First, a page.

One year ago today I said goodbye to my life as a high school teacher. I graded the last final exam, entered the last grade, hugged a dozen or more kids, packed up my desk, and moved on.
No, I’m not crying. Really, I’m fine.
Over the past couple of weeks, former colleagues and students have been posting milestones on Facebook — the last week of classes, prom, senior assembly, baccalaureate, etc. I’ve been smiling as I view the updates and click ‘like’ on dozens of pictures each day. And, I’ve been feeling a dull ache in my chest. I miss that part of my life!
Don’t get me wrong — where I am now is where I am supposed to be! I am confident of that. I don’t think I’ve quite landed at my new normal yet, but I am definitely on my way there. I love being back in Michigan where we can see family much more easily. I am reaping the benefits of a slower pace. I am truly enjoying my tutoring work with students aged six to thirty-something. But, you know, my life as a high school teacher was a pretty sweet ride.
Here is what I miss:
- working side-by-side with some of the most committed professionals I have ever encountered — The staff at Lutheran High School North in St. Louis is made up of a team of individuals who love kids and are willing to sacrifice time, talent, and treasure in order to walk with those kids on their educational journeys. In my book they are second-to-none; they made me a better human.
- creating the culture of a classroom –– A magic exists inside the walls of a classroom where a teacher can foster the exchange of ideas and a community of learning. Each room is different; each year is different.
- watching dorky little freshmen grow into adults — Each year I would be amazed as the seniors entered the building in August so much differently than they had entered three years earlier: more confident, more aware of themselves, and yet, more considerate of others. The freshman who couldn’t unlock, or even find, his own locker, turned into a senior leader who showed the new freshmen the ropes.
- being surprised by visits from alumni — Sure, I was in the middle of instruction, but a knock on the door and an interruption from a student I hadn’t seen in three years was always greeted with a hug and a brief interview in front of my students. What did you learn at college? What do you wish you would’ve known before you got there? What is your favorite memory of Lutheran North?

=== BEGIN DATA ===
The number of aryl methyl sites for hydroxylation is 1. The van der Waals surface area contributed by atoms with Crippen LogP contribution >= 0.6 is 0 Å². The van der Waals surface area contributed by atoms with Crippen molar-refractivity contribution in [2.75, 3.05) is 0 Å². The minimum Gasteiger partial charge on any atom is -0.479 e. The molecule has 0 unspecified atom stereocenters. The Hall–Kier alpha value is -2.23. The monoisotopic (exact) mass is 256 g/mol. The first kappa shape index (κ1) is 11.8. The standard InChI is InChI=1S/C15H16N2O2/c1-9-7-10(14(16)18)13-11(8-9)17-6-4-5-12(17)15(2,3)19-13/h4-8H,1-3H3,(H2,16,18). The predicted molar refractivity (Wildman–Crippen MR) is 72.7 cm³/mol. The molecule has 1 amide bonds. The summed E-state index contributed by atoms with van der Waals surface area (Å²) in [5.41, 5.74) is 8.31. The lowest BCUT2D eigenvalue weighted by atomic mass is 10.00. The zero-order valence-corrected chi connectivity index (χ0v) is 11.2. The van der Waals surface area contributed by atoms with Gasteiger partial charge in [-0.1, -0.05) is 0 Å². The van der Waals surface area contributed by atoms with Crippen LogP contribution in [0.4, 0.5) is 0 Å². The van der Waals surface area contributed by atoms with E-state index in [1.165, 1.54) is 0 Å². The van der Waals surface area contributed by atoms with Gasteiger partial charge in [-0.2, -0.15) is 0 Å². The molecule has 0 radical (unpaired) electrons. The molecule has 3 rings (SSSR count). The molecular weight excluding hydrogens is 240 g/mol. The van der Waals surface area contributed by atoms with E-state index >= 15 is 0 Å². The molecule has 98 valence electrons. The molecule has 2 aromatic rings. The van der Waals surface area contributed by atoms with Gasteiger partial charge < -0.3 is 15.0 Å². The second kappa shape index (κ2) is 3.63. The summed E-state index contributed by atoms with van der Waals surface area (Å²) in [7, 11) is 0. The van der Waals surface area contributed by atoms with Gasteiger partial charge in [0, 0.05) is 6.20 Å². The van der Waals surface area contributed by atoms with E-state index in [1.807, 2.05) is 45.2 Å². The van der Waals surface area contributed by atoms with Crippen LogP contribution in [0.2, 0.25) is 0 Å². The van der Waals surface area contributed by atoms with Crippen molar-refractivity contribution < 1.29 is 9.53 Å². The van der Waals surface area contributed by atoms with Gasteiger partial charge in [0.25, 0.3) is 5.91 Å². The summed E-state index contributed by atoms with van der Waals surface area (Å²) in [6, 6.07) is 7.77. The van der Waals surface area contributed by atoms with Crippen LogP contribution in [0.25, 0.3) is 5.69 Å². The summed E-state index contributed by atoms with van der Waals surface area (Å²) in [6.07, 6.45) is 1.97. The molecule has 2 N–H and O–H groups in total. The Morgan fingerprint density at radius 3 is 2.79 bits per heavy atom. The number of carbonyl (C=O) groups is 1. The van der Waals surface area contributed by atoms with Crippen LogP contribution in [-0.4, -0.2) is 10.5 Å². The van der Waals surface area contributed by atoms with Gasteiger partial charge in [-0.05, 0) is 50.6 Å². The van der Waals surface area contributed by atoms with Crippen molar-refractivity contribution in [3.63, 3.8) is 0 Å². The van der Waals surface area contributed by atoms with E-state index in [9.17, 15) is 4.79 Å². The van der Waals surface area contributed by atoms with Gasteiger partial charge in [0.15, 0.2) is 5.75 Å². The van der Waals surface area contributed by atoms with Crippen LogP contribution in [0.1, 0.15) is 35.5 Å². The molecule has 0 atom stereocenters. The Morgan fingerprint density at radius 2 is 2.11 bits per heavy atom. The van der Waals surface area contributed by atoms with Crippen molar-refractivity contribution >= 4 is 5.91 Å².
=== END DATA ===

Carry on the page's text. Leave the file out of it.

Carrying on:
- finding amazing wisdom in the writing of teenagers — It didn’t happen every day, but it wasn’t rare to read an essay written by a sixteen-year-old that used such beautiful phrasing or such vivid imagery that I would be compelled to carry the paper down the hall to read it out loud to one of my colleagues.
- being challenged by the young people who watched what I did day in and day out and weren’t afraid to enter into dialogue with me — Mrs. Rathje, why do you drink so much coffee? How long have you been married? Would you be willing to go talk to another teacher with me? I noticed that you are wearing glasses today; you don’t usually do that. Did you ever feel like God wasn’t answering your prayers? My mom is having surgery today; would you pray for her?
Yeah, it was a pretty sweet ride. The teachers, students, and experiences I encountered at Lutheran North have forever changed me. They influence the work that I do today. All those stacks of papers I read over the years gave me the experience I needed to be able to do the editing and proofreading I do for graduate students now. The years of figuring out how best to manage the erratic behavior of students in the classroom prepared me to work with a variety of students one-on-one. My interactions with other teachers made me more sensitive to the ways that I communicate with coworkers and more equipped to receive constructive criticism. My discussions with parents grew my heart and helped me better understand the complexity of family systems and how they impact the lives of students. I was, during all that time, being prepared for what was next.
And now I’m in the “what’s next,” being prepared for what comes after this. It’s pretty remarkable. Life is school; school is life. That’s probably the title for another blog post on another day.
For now let me say, my hat is off to you, Lutheran North. I am, and will ever be, proud to say I am part of the Crusader family. I love and miss you all and pray that God prepares each of you, too, for whatever He has next for you.
And I am sure of this, that he who began a good work in you will bring it to completion at the day of Jesus Christ.